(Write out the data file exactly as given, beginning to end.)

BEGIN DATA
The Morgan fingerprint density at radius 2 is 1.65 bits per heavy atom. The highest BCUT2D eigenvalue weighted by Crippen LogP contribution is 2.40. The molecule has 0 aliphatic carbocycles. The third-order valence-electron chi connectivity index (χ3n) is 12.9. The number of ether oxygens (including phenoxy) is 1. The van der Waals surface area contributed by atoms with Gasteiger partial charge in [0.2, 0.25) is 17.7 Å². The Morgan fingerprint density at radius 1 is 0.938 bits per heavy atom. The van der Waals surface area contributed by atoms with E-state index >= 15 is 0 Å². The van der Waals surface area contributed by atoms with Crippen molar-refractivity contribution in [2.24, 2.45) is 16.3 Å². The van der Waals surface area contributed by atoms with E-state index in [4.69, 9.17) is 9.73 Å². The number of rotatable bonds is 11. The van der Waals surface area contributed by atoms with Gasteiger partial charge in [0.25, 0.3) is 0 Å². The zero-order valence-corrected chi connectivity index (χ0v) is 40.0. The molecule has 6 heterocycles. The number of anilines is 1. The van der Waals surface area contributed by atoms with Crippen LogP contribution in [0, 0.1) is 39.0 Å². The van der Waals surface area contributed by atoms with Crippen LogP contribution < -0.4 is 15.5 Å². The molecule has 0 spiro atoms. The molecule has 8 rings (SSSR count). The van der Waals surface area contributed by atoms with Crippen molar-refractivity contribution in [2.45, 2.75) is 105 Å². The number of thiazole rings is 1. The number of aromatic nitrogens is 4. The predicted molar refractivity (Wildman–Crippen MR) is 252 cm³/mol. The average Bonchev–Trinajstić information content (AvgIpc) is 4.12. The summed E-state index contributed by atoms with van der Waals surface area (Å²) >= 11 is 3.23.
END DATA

The Morgan fingerprint density at radius 2 is 1.65 bits per heavy atom. The highest BCUT2D eigenvalue weighted by Crippen LogP contribution is 2.40. The molecule has 0 aliphatic carbocycles. The third-order valence-electron chi connectivity index (χ3n) is 12.9. The number of ether oxygens (including phenoxy) is 1. The van der Waals surface area contributed by atoms with Gasteiger partial charge in [0.2, 0.25) is 17.7 Å². The Morgan fingerprint density at radius 1 is 0.938 bits per heavy atom. The van der Waals surface area contributed by atoms with E-state index >= 15 is 0 Å². The van der Waals surface area contributed by atoms with Crippen molar-refractivity contribution in [2.24, 2.45) is 16.3 Å². The van der Waals surface area contributed by atoms with E-state index in [4.69, 9.17) is 9.73 Å². The number of rotatable bonds is 11. The van der Waals surface area contributed by atoms with Gasteiger partial charge in [0.25, 0.3) is 0 Å². The zero-order valence-corrected chi connectivity index (χ0v) is 40.0. The molecule has 6 heterocycles. The number of anilines is 1. The van der Waals surface area contributed by atoms with Crippen LogP contribution in [0, 0.1) is 39.0 Å². The van der Waals surface area contributed by atoms with Crippen LogP contribution < -0.4 is 15.5 Å². The molecule has 0 spiro atoms. The molecule has 8 rings (SSSR count). The van der Waals surface area contributed by atoms with Crippen molar-refractivity contribution in [2.45, 2.75) is 105 Å². The number of thiazole rings is 1. The number of aromatic nitrogens is 4. The predicted molar refractivity (Wildman–Crippen MR) is 252 cm³/mol. The average Bonchev–Trinajstić information content (AvgIpc) is 4.12. The summed E-state index contributed by atoms with van der Waals surface area (Å²) >= 11 is 3.23.